Out with the old, in with the new. The Park Hyatt closes its doors temporarily for an expensive remodeling job, and Capitol File magazine makes its debut (sort of). Reason enough for Tuesday’s reception at the hotel’s Melrose restaurant, right?
Combining the two made sense to the hotel’s loyal customers, who also happen to be the kind of upscale diners and advertisers the magazine aims to attract when it comes to town in mid-September. That explained the presence of Melrose chef Brian McBride hawking a preview of future culinary attractions, though the restaurant’s name — like longtime Melrose pianist James Jelasic — will be gone when the hotel reopens next spring.
But what explains the rumor that actress Ashley Judd will grace the cover of the premiere issue of Capitol File? Apparently, celebrity culture has no boundaries when it comes to promoting a luxury lifestyle.
Editor in Chief Kate Gibbs was mum, saying only that her publication “is a chance to recognize that we [in Washington] are smart and sexy” while ignoring the fact that at least two other startup publications are tackling the Washington market with a similar premise.
“It’s a really different city than it was 10 years ago,” Miss Gibbs enthused. “D.C. is the fifth-largest luxury market in the U.S. We are for people who embody luxury even if they can’t afford it.”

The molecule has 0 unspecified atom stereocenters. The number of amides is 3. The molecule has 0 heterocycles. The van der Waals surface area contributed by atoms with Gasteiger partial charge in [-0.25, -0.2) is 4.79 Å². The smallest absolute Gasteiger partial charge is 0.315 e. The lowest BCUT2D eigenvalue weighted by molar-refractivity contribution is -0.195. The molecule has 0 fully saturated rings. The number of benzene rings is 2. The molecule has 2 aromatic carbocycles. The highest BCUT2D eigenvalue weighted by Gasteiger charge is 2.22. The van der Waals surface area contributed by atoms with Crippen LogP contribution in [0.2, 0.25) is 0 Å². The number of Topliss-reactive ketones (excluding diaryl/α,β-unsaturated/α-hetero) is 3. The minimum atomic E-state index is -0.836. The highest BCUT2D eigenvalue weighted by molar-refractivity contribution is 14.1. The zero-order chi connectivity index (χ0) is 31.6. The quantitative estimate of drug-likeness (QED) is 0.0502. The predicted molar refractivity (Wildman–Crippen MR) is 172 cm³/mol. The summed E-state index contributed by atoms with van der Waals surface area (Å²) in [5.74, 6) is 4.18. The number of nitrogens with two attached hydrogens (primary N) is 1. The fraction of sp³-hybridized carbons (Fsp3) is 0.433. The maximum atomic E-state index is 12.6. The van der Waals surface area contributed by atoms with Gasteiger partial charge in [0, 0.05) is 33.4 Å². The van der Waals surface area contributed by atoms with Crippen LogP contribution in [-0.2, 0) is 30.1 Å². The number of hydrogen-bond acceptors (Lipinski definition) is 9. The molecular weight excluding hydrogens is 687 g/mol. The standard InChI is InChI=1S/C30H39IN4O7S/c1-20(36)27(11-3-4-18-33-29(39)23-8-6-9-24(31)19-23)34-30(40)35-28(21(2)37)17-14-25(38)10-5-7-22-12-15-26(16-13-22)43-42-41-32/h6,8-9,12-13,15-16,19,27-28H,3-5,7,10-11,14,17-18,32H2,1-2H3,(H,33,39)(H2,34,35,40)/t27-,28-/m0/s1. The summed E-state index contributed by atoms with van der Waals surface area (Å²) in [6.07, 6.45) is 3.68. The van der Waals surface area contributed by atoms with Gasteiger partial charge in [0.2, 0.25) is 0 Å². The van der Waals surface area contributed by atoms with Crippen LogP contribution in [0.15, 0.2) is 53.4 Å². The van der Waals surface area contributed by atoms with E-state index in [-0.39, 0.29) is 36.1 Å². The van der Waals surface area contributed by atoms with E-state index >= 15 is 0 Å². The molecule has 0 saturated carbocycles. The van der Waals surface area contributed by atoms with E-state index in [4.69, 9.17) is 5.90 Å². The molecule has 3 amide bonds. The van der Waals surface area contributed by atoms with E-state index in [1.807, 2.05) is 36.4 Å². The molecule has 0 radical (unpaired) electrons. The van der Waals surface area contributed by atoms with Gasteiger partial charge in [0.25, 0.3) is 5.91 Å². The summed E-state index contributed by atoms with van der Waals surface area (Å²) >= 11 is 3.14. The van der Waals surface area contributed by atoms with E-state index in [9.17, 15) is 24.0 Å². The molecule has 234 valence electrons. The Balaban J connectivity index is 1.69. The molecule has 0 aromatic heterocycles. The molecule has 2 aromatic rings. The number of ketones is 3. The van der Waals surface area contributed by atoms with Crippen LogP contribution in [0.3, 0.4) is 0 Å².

Meanwhile, Raymond Ritchey, executive vice president of Boston Properties, the firm that developed the Park Hyatt, came by “to reminisce.” Lawyer Wendelin White was there “to drink and be cool.” Georgetown boutique owner Keith Lipert, a board member at the National Retail Federation, was on hand to lend support in the belief that the magazine represented his kind of customer. “For my store, this would be a happy home,” he said.
A hot market also met hot fashion on this hot night. Washington hairstylist Isabelle Goetz and New York University student Jane DuBiel both turned up in knee-high spike-heeled cowboy boots that reeked of European chic. “You have to sacrifice if you love fashion,” said Miss DuBiel, 22, of her “hot” leather shoes.
— Ann Geracimos